Health IT is on the cusp of beginning to implement task interoperability. Startups are beginning to monitor and route care transition events. These are tasks at the boundaries of health organizations, such as hospital admission and discharge. However, there are many other tasks behind the walls of hospitals and other healthcare organizations. Folks say to me, what do I care about what goes inside someone else’s healthcare workflow black box? To which I reply, you should. Providers need to better understand health plan payer internal workflows. Health insurers need to better understand provider workflows. And both need to better understand patient workflows, AKA life-flows. In fact, across many industries a trend is to make enterprise tasks, workflows, and processes more transparent, to make them visible to external customers and partners, using social, mobile, and cloud technologies, and then to systematically improve customer experience with analytics.
The trend toward explicitly representing, manipulating, and sharing clinical tasks, and using these representations to automatically trigger valuable human and machine workflows is beginning to take off inside healthcare organizations. These lightweight, mobile and (secure) social-like apps get data from older systems, including EHRs, and get data from human users, because these users get value back from entering and sharing clinical task data. Given that changes in admission and discharge task statuses are beginning to be shared, we are just a step or two away from sharing other tasks deeper within healthcare organizations.
An obvious place to represent healthcare tasks is in some future version of FHIR (Fast Healthcare Interoperability Resources). However, for purpose of this happy path into a future of workflow interoperability, I’ll abstract away from specific transport and data standards. The technology is already here, (a variety of web service technologies and data formats) to create task interoperability. In other words, don’t wait for a standard. As a practical matter, I’d rather deal with a half a dozen well-designed and well-documented healthcare task APIs (Application Programming Interfaces) than wait for some future health IT task standard promising nirvana. If your APIs generate value, someone will come along and aggregate them anyway. That said, keep an eye on any nascent healthcare task interoperability standard. The discussions and communities of practice can be excellent educational and networking resources.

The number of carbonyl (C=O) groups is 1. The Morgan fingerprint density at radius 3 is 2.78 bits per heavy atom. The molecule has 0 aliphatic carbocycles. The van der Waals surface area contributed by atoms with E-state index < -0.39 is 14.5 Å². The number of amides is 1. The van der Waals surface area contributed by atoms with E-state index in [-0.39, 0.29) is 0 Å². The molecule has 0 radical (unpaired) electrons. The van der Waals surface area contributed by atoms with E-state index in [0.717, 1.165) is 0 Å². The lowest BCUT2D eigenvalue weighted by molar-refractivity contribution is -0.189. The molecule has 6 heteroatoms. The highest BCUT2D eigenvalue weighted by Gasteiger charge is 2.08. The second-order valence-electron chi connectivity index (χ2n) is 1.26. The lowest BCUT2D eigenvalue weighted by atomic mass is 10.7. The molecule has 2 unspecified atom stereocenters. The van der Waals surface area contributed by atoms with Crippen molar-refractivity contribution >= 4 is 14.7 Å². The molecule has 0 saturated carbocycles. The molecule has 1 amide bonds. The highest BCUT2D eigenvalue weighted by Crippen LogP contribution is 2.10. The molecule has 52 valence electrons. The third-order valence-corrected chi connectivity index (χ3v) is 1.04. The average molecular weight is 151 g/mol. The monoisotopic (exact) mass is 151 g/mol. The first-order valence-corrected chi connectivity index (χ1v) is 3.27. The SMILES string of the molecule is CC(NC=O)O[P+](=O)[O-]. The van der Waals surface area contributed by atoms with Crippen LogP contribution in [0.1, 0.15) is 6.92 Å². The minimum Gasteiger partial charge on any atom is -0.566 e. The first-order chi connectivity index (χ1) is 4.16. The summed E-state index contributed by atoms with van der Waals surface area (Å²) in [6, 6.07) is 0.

This five-part series could have been titled “Getting To Task Interoperability And Then From There To Workflow Interoperability: Healthcare Workflow Silos Unite!” but that would have simply too unwieldy. We just covered, “Getting To Task Interoperability.” Now we need to cover, “Getting To Workflow Interoperability.”
In the next installment, I’ll dive deep into workflow interoperability.
Reprinted with permission from The Healthcare Business Process Management Blog
Author Bio: Chuck Webster, MD, MSIE, MSIS has degrees in Accountancy, Industrial Engineering, Intelligent Systems, and Medicine (from the University of Chicago). He's the ex-CMIO for a three-time HIMSS Davies Award-winning pediatric EHR. Dr. Webster currently services as CMIMO (Chief Medical Informatics Marketing Officer) for workflow technology in healthcare.